Rabies found in bat in Bellaire
BELLAIRE — A bat collected Wednesday in Belmont County tested positive for rabies.
The Belmont County General Health District was notified Thursday by the Ohio Department of Health Laboratory that a bat collected in the village of Bellaire had tested positive for rabies.
The health district advises that every pet owner should be sure to get pets vaccinated for rabies and take other steps to prevent getting bitten by a bat or any other wild animal.
Rabies is a viral disease present in mammals that is most frequently transmitted through the bite of a rabid animal. The virus acts by infecting the central nervous system and causing disease in the brain and, subsequently, death.
Symptoms of rabies include fever, headache and general weakness or discomfort early on and can progress to anxiety, confusion, hallucinations, hypersalivation and hydrophobia. Once the infection has progressed to this point death frequently occurs within days.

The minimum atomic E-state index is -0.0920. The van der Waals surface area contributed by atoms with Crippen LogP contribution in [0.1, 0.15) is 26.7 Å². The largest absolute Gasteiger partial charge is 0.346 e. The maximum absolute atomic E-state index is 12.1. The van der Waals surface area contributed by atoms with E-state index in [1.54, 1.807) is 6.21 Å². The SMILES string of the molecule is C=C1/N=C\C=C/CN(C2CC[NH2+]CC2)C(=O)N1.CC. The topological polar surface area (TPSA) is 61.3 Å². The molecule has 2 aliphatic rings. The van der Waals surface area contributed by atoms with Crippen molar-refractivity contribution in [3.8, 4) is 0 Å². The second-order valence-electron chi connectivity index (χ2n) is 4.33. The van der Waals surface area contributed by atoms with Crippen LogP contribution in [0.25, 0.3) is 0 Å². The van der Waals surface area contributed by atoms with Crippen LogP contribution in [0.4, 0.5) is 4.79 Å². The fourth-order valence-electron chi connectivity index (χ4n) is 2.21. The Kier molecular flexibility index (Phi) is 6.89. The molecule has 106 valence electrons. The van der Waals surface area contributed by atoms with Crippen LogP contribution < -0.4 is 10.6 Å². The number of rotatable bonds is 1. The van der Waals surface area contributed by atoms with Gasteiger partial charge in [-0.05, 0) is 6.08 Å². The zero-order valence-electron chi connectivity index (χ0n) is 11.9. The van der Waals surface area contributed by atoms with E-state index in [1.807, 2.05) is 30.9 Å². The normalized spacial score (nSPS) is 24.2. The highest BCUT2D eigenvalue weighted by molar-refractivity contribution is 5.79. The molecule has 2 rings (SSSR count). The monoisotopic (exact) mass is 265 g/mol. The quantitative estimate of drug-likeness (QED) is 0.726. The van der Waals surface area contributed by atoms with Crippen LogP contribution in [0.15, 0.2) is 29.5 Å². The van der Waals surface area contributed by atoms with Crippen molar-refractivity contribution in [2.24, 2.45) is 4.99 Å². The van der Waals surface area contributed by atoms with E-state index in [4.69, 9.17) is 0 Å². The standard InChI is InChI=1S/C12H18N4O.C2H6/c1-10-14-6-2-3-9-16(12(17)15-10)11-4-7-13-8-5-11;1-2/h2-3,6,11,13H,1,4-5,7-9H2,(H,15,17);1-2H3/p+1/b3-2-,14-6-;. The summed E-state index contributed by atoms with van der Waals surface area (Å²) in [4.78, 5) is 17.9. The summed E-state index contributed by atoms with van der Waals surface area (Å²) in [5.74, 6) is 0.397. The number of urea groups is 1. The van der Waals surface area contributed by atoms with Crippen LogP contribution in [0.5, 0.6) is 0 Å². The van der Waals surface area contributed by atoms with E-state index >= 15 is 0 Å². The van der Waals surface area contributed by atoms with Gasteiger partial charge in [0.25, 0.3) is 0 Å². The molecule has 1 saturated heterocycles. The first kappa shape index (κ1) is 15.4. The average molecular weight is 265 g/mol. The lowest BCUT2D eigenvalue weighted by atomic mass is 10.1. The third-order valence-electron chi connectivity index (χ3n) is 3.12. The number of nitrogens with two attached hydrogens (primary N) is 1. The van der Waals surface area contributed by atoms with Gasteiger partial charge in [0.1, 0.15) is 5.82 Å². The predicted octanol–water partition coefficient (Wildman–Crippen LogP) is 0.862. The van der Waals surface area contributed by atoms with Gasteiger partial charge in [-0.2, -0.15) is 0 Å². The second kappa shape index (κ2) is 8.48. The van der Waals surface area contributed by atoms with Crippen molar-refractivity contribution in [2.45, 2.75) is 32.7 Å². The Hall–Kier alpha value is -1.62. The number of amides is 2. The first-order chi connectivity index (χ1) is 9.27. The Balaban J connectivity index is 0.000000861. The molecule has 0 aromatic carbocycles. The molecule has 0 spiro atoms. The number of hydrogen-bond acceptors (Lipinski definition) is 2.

The Belmont County General Health District can send bats for testing if there has been a potential exposure to humans or pets, officials said.
Tips to reduce risk of rabies:
Avoid contact with wild animals, sick or injured animals and animals you don’t know.
Pet vaccinations should be kept current, and pets should not be permitted to roam.
Food and nesting or hiding places for wild animals should be eliminated from residential areas.
Do not feed wildlife, and if you must feed your pets outside, bring the food in at night or keep it covered.
Call your doctor and your local health department if you are bitten by an animal or if a bat is found in your sleeping area.
Human rabies immunizations are effective in preventing human rabies. A series of post-exposure rabies immunizations can be given to animal bite victims when the biting animal cannot be quarantined or tested.